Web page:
Phoenix: Fire resistance (+1 to saves, -1 damage per die).
Pine Tree: Cold resistance (+1 to saves, -1 damage per die).
Skull: Save vs death ray at +2.
Snake: Escape shackles or bonds 1-2/d6.
Spider: Climb sheer surfaces 1-9/d10.
Sun: Heal double from resting.
Tiger: Immunity to fear effects.
Toad: Save vs poison at +2.
Turtle: AC +1
Wisteria: Save vs paralysis at +2.



Yakuza
Save Level:
1-4
5-8
9-12
13-15
Death Ray/Poison
13
11
9
7
Magic Wand
14
12
10
8
Paralysis/Turn to Stone
13
11
9
7
Dragon Breath
16
14
12
10
Rod/Staff/Spell
15
13
11
9

Sunday, October 6, 2019

Character death is becoming a feature of my game

Talking of my West Marches campaign, of course.

When I started it two and a half years ago, in 5E, there was early on an encounter with three 1st level PCs -- Thief and 2 Monks -- against ten or twelve skeletons. It was a near TPK. All of the PCs were down to 0hp. The skeletons moved on. Death saves ensued. Only one PC, the Thief, managed to survive.

I think there was one more character death early on before anyone reached 3rd level, but I don't remember exactly. There was a long span without many close calls even (but with two Clerics, a Paladin, a Bard, and occasionally a Druid in the party, they had lots of healing powers).

After most PCs had some levels, Dean's paladin (who was maybe 2nd level) was killed by will-o-wisps. The Deck of Many Things was employed in an effort to get a wish to revive him, and Ferret Jax was Imprisoned.

Jeremy's character in an online play session was charmed by dryads and never rescued. I think Brad's ranger may have also died facing sahuagin. 

So in nearly two years of 5E play, we lost three or four characters to death, and a couple more to mishaps.

Since I switched to Classic this past March, death has been a more frequent visitor.

Some new players were starting with low level PCs, and yes, deaths have been pretty common.

Nate lost both of his early characters in combat. Julian's Berserker tried a potion and it was poison - he failed his save. Someone else fell victim to the Deck of Many Things as well...maybe one of Justin's characters. There was the TPK a few sessions back (including Nate's 3rd character, the Muscle-Wizard).

Last night, in another online session, Jeremy's Fighter was killed by Dean's Fighter who was mind-controlled by an intellect devourer. And when he was released and Justin's Mage-Thief and Jeremy's backup Ranger were both hit by feeblemind but Dean's PC was freed, there was a pretty tense battle of low hit rolls and low damage results (Dean's Fighter is an archer with high Dex and low Str), lots of misses and whittling down hit points on both sides. Eventually Dean won and slew the second intellect devourer. So we avoided a second TPK.

While the game was fun in 5E, it was a lot less of a challenge for the players. These days, because death is a real possibility, I think the players are feeling like survival (with treasure) is a real victory. Especially when events like last night occur.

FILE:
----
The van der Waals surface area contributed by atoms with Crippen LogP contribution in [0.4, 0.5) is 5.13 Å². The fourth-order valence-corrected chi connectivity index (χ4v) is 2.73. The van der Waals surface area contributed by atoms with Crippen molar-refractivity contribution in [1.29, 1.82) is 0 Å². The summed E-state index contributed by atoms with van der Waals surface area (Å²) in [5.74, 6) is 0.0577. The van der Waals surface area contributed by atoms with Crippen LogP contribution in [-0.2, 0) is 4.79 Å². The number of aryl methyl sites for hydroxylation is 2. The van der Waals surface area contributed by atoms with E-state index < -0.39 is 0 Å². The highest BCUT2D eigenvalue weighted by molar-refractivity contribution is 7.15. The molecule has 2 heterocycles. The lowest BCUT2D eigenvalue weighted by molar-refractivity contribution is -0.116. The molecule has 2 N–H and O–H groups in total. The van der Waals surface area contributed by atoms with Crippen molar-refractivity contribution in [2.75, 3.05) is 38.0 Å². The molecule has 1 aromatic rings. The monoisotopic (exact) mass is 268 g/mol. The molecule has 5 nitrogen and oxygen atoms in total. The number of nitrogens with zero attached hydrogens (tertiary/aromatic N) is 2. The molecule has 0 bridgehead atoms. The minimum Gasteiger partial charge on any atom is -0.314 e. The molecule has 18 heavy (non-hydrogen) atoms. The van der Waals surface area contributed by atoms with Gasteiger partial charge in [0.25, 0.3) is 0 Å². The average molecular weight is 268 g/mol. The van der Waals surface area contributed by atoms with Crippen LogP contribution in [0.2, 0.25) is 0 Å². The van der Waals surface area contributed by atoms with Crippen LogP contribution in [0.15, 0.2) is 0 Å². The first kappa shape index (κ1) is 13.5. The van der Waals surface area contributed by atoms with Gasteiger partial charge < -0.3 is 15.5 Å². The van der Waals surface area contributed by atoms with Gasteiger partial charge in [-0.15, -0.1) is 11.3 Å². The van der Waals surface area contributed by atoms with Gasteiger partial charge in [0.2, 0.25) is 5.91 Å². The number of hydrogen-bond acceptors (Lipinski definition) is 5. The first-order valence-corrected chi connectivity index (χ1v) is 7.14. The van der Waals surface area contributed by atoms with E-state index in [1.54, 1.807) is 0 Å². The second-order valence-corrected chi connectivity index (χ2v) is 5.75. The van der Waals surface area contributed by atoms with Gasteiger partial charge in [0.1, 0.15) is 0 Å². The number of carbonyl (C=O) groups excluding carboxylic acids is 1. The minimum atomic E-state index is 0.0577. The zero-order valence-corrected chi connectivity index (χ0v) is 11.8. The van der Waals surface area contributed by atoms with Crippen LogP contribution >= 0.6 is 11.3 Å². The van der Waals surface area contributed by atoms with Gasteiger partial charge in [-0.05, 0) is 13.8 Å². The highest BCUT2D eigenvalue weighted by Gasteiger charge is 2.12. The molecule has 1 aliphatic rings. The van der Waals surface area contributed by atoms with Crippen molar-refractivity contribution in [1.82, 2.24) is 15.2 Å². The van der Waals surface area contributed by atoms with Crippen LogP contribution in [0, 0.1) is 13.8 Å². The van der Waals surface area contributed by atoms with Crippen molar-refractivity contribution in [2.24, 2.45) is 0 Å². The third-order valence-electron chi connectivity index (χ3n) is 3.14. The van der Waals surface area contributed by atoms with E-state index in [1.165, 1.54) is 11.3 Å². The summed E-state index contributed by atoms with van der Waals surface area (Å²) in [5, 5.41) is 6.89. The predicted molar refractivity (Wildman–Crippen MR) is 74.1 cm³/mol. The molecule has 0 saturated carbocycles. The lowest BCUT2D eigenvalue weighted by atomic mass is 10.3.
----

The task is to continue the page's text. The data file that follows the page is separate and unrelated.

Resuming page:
Saturday, October 5, 2019

Spell Organization and Presentation

I know I've blogged about this before years ago, but I'm blogging about it again.

In the old days, spells were presented and described in lists separated by caster class, and also divided into sections by spell level. More modern versions of the game like to just stick them all on a big old alphabetical list.

The advantage of the latter system is that spells listed that way are in a general reference format. Especially when you have lots of classes that cast spells and there is a lot of overlap between the lists, it makes sense to do this. It saves space because spells don't need to be repeated. It's not hard to find that spell. Just look it up alphabetically.

I find though, that playing a spellcaster is more difficult this way. Presenting spells divided up by level allows me to easily focus on the beginning spells that are or could be available to my character without having to flip around through a bunch of random pages to compare my options. The old school way is a better learning tool. The new school way is more convenient for veteran gamers.

I've tended to stick to the old school method even though the games I've produced have really been targeted at veteran players. And I've noticed some other retro-clones go with the newer method of spell entry.

For TSR (West) at the moment I have the spells divided up the old school way. But if a spell is on another class list (Cleric default, then Magic-User) I don't write it up again. I have a note in the list of spells to look it up under the other class/level. Bards don't have any unique spells. Every Bard spell in TSR is either originally from the Cleric or Magic-User list. So it's probably pretty inconvenient for Bards, actually.

In TSR-East, especially with Mudang and Sohei sharing so many spells, I want to avoid this. So I'm going to be splitting the difference in TSR-East, and when I have time, re-editing my TSR house rules document in this way.